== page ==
There are many scholarly studies that attest to the fact that a child’s personality and development is very much influenced by the home environment. The child’s beliefs, attitudes, emotions, behaviour are formed through his experience and interaction in the home as much as, if not more, than the school environment. Some parents clamour to get their children enrolled in mission schools and be immersed in the Catholic ethos. And this is good. But we sometimes forget that when the child returns home he is spending more time with the family than with his peers in the classroom. At home he is more at ease, he has more leeway to observe, absorb and form his opinions as he watches his siblings, parents, grandparents or even the domestic helpers go about their lives.
This is indeed an opportunity that is often overlooked by us adults – be it as parents, grandparents, uncles, aunties or guardians. In a recent Mass celebrated by Pope Francis in the Sistine Chapel where he baptised 27 babies, he reminded their parents that the first space in which children learn and witness the faith is at home. “Yes, when they go to catechism class, they will study the faith well, they will learn catechesis,” he said. “But before being studied, faith must be transmitted, and this is a job that is up to you.”
He urged them to transmit the faith by example, by words, by teaching them to make the sign of the Cross. “The important thing is to transmit the faith with your life of faith: that they see the love of the spouses, that they see the peace of the house, that they see that Jesus is there,” he said.
And, this is very true indeed. Our Archbishop William Goh has espoused this on many occasions in his learned writings in the daily Archbishop Scripture Reflections. His most recent was on Dec 23, 2018, where he asked parents to set good examples for their children.
“Parents and adults are called to be agents of God’s healing grace. By our unconditional love and acceptance of our children, by our affirmation and encouragement, by our empathy and forgiveness, we teach our children how to love and accept themselves.
“At the same time, our openness and compassion for them will help them to forgive themselves when they fail or sin; and as a consequence, we heal their pains and memories. Parents and older siblings, aunts and uncles, and relatives must not underestimate their influence over their children. We have a very important and key role in forming children with holistic upbringing. Otherwise, we cause them to be fearful, have low self-esteem, wounded and broken.”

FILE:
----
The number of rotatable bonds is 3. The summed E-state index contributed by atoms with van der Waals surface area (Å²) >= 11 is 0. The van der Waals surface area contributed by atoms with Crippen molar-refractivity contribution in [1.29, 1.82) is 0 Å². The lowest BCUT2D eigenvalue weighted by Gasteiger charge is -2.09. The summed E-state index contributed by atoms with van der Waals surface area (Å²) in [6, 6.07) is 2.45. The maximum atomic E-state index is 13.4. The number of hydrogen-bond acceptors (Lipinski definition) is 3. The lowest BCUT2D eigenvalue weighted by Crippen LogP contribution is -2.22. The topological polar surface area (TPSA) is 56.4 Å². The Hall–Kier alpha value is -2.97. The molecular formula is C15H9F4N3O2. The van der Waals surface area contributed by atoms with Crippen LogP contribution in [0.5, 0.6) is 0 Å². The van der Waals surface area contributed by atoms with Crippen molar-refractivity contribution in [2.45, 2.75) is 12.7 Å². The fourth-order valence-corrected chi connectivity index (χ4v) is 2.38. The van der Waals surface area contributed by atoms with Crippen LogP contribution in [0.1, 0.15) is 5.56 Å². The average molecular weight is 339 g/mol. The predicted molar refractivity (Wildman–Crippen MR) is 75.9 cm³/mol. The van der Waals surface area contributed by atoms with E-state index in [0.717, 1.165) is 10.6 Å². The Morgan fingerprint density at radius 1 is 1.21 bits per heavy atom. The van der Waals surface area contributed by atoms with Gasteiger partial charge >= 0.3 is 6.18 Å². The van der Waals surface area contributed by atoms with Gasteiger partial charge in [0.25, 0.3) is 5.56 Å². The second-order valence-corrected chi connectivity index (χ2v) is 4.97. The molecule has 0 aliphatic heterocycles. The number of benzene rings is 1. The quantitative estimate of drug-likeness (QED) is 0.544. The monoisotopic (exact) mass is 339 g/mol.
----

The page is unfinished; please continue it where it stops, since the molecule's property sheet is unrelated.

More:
In one earlier Scripture Reflection on Nov 13, 2018, Archbishop Goh noted how St Paul instructed Titus to urge the elderly, the parents, married couples and young people to be mentors of each other by setting good examples in the way they conduct themselves in Christian living.
Archbishop Goh pointed out that we, as adults, have to practise what we want to teach the young. We need to walk the talk, so to speak. “Today, people are looking for witnesses, much less teachers. Simply teaching our young what they should do without doing it ourselves will have very little impact on them,” he wrote. “The underlying principle is that all must show good examples to their juniors, living exemplary lives according to their state, whether they are elderly, grandparents, parents, married or young people. Indeed, those of us who are elderly, especially grandparents, must show our children how to live their lives graciously. Even as elderly, we can offer them our wisdom and our sense of moderation in responding to situations.”
So, all of us who are parents, teachers or in influential positions need to recognise how by our actions, behaviour or the words we use, we can strengthen or weaken the faith of those under our charge. In fact, a year ago, on Jan 26, 2018, in the Scripture Reflection titled “Faith of our Fathers”, Archbishop Goh urged us to act responsibly and exemplarily in the way we impart our faith to our loved ones, especially to our children or young people, as we would create an impression on them. “Unfortunately, many of us, especially parents, teachers and Christian leaders, fail to realise how others are impacted by how we live our faith. We must not only teach our young about the gospel, but most of all, to live the gospel for them to see.”
So, there are many ways we can live out our faith, and practise our faith. Perhaps, we can begin the day by saying a morning prayer together with our children before they leave for school, say grace before all our meals, and pray together as a family before bedtime.
For example, even till today, my sister and I, we always cherish the times we knelt together with our late mum reciting the rosary nightly before the tiny statue of Our Lady of Fatima. Today, this statue sits reverently on an altar in my sister’s home. The before bedtime prayer continues even as we move on through the years.